TRIPOLI, Libya -- The sight of the white jet taxiing down the tarmac Sunday -- the first U.S. military plane to touch down in Tripoli since 1969 -- left no doubt that a pariah state was coming in from the cold after renouncing its nuclear weapons program.
In a landmark visit, seven U.S. Congress members emerged from the U.S. Navy jet and heaped praise on the recent reforms of Col. Moammar Gadhafi, who former President Ronald Reagan once called a barbarian.
"We're very excited about opening this new chapter in our relations," said Rep. Curt Weldon, a Republican from Pennsylvania, who stepped off the plane wearing a pin with the American and Libyan flags.
"I'd say the Libyan leader has taken the first step," Weldon said, adding: "Once our governments have completed the process of formal relations, there is no limit to what we can accomplish together."
Rep. Solomon Ortiz, a Texas Democrat, put it more simply: "We want to be friends."
The U.S. military aircraft was the first to touch down in Tripoli since 1969, when Gadhafi seized power.
In the interim, American warplanes have flown only overhead, notably in 1986 when they launched attacks that killed 37 people, including Gadhafi's adopted daughter, in retaliation for the bombing of a German disco that killed a U.S. soldier and a Turkish woman.
The United States imposed sanctions that year, accusing Libya of supporting terrorist groups. Ten years later, America said it would penalize the U.S. partners of European companies that did significant business in Libya and Iran.
"I don't think we can change history, but we also understand we can move together toward a new beginning," Weldon said.
Over the last year Gadhafi has made a startling turnaround. He admitted his country's involvement in the 1988 bombing of a Pan Am jetliner over Lockerbie, Scotland, and agreed to pay $2.7 billion to the victims' families.
He also admitted he had tried to develop weapons of mass destruction -- including a nuclear bomb -- and invited U.N., American and British teams to inspect his weapons programs and dismantle them.
Some have suggested that Libya didn't want to face the kind of war that drove Saddam Hussein from power in Iraq last year. But diplomats say Libya appears to have made a firm decision to remake itself in 2002, before the United States launched its war on Iraq.
Gadhafi's decisions followed months of secret negotiations with the United States and Britain.
After Libya admitted in September its involvement in the Lockerbie bombing, the U.N. Security Council voted to lift its sanctions. The United States is waiting for Gadhafi to follow through on the rest of his pledges before doing the same.
The lawmakers indicated that barring any changes of heart, diplomatic ties soon could be restored.
"We are here to let the leaders of Libya know that if they continue the steps they are taking, that's a very real likelihood," Weldon said.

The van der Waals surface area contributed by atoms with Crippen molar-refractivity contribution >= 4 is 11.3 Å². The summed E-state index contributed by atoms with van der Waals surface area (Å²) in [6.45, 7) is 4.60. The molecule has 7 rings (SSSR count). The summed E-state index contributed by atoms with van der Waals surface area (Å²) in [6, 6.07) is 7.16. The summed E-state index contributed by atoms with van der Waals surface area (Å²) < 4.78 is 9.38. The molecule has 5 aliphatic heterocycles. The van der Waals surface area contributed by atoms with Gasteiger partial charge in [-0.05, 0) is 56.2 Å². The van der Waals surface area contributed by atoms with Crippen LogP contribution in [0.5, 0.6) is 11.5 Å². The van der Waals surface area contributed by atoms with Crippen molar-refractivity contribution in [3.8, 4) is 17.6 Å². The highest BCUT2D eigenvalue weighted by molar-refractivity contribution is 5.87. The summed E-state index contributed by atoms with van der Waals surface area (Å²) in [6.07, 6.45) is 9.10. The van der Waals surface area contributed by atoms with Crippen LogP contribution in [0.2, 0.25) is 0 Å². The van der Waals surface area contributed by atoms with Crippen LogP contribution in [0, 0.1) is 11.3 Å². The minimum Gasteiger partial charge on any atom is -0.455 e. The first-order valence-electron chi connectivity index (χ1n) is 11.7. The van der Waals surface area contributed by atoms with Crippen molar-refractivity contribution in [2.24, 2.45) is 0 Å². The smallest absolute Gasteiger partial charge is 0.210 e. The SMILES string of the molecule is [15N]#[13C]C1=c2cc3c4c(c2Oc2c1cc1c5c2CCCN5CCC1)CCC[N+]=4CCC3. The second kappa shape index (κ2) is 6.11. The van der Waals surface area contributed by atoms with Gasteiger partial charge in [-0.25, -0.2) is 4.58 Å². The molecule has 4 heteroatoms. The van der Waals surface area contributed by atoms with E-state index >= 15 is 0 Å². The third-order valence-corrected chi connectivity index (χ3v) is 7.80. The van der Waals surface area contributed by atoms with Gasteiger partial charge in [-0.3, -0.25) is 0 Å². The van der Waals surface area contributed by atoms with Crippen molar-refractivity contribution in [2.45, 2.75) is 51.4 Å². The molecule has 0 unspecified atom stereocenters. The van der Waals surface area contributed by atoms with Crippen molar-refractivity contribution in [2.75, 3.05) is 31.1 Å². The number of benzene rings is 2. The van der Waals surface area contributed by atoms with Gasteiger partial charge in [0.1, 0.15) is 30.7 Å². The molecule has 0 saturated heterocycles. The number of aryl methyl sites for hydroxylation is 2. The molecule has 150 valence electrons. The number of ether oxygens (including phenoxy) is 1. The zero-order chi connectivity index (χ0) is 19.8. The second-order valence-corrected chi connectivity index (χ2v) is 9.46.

Libya is also counting on a restoration of economic ties. The sanctions have cost Libya more than $30 billion in lost business. Investment is especially needed for an oil industry that once made the North African country of about 5 million people a regional power.
The Congressional delegation was to stay in Libya until Monday afternoon. Members hoped to visit sites related to Libya's weapons of mass destruction, which U.S. and British experts were preparing to start dismantling with Gadhafi's blessing, and to meet with Gadhafi.
Weldon said their hosts would determine the agenda, and Libyan officials gave no details of their plans.
At the airport, the delegation was received by a senior local official, Abdul-Latif al-Dali, secretary of the Tripoli People's Congress, who chatted with Weldon about the overcast weather as they made their way to the airport lounge.
Al-Dali sat stiffly as the Americans spoke, but told the delegation: "We are very happy that the representatives of the American people have come."
In Tripoli's central market, many shoppers and shopkeepers echoed his words.
"They're very welcome here," said Abdul Hakim Bizanti, 45. "Libya's opening up. It's good for us, for everybody."
The delegation's arrival came on the heels of that of another American lawmaker. Representative Tom Lantos, a California Democrat, landed Saturday in the first visit by an elected U.S. official in 38 years.
Asked if he felt upstaged by the separate Lantos visit, Weldon said: "I don't know why he did it. I would question why you spend $30,000 to fly across, when you could have flown in on a military plane that had 100 empty seats.
"He's got to answer to the taxpayers on why he spent that money," he said.
In addition to Weldon and Ortiz, the delegation includes Democratic Party Representatives Steve Israel of New York and Rodney Alexander of Louisiana, as well as Republicans Candice Miller of Michigan, Mark Souder of Indiana and Darrell Issa of California.
Niko Price is correspondent-at-large for The Associated Press